A driverless vehicle programme is set to hit the streets of Milton Keynes within the next two years as part of an experiment looking into the future of UK transport.
The two-year trial backed by the Department for Business, Innovation and Skills (BIS) and several industry groups will see 100 driverless pods deployed alongside pedestrians on the pavements of the Buckinghamshire town born in 1967.
The battery-driven two-person pods will run at speeds of up to 12mph, using GPS technology and sensors to avoid bumping into objects, people and each other.
The trial, revealed by The Sunday Times this weekend, is part of the Automotive Council UK's five-year project, which will cost £65 million. A BIS spokesperson told Techworld that the Milton Keynes project will specifically cost £3 million and will be funded by equal contributions of £1.5 million from the public and private sector.
Following completion of the trial in 2017, passengers will be charged roughly £2 to travel between the town's railway station, shopping centre and offices, raising an antpicipated £1 million a year. They will be able to use a smartphone app to pre-book the pods or "hail" them on the street.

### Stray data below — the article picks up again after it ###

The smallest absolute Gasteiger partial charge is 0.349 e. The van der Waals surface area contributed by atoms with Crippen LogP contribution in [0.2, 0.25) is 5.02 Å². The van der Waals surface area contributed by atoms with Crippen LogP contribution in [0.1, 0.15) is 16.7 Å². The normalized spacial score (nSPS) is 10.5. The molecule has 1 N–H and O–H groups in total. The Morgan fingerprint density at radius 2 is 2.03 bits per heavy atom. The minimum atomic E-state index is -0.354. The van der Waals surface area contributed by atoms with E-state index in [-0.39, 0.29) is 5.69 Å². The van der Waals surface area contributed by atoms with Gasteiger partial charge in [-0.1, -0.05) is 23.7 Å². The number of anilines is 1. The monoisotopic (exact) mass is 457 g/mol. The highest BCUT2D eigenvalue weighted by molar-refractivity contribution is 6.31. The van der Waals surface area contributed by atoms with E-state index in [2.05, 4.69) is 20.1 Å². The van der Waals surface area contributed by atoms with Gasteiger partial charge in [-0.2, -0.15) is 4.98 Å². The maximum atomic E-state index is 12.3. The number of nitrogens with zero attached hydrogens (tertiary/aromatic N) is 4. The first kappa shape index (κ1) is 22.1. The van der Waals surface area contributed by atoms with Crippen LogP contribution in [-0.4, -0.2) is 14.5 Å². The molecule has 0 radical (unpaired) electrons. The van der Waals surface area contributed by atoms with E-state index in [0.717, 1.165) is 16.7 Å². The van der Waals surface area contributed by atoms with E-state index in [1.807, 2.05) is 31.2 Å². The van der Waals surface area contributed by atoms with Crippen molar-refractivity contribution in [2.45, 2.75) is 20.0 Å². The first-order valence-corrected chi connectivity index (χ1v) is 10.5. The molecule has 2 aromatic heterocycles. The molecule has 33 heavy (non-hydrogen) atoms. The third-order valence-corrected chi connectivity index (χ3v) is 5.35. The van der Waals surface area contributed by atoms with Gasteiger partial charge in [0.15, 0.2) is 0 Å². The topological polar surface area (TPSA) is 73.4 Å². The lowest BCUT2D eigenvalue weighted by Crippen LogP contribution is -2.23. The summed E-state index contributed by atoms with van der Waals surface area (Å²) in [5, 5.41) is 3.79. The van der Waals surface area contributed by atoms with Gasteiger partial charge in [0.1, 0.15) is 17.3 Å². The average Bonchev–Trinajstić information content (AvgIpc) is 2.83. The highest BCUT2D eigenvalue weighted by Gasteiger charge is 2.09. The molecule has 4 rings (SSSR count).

If successful, the autonomous vehicles used in the Milton Keynes project could be introduced in towns and cities across Britain.
Business Secretary Vince Cable said: "The number of cars in the world is expected to reach four billion by 2050, four times today's number, so it is important that the UK is at the cutting edge of new technologies.
"Driverless cars have the potential to generate the kind of high-skilled jobs we want Britain to be famous for as well as cutting congestion and pollution and improving road safety."
Google's own self-driving cars have clocked up 400,000 miles in the US state of California without accident, while Nissan has also announced plans to release an autonomous vehicle by 2020.
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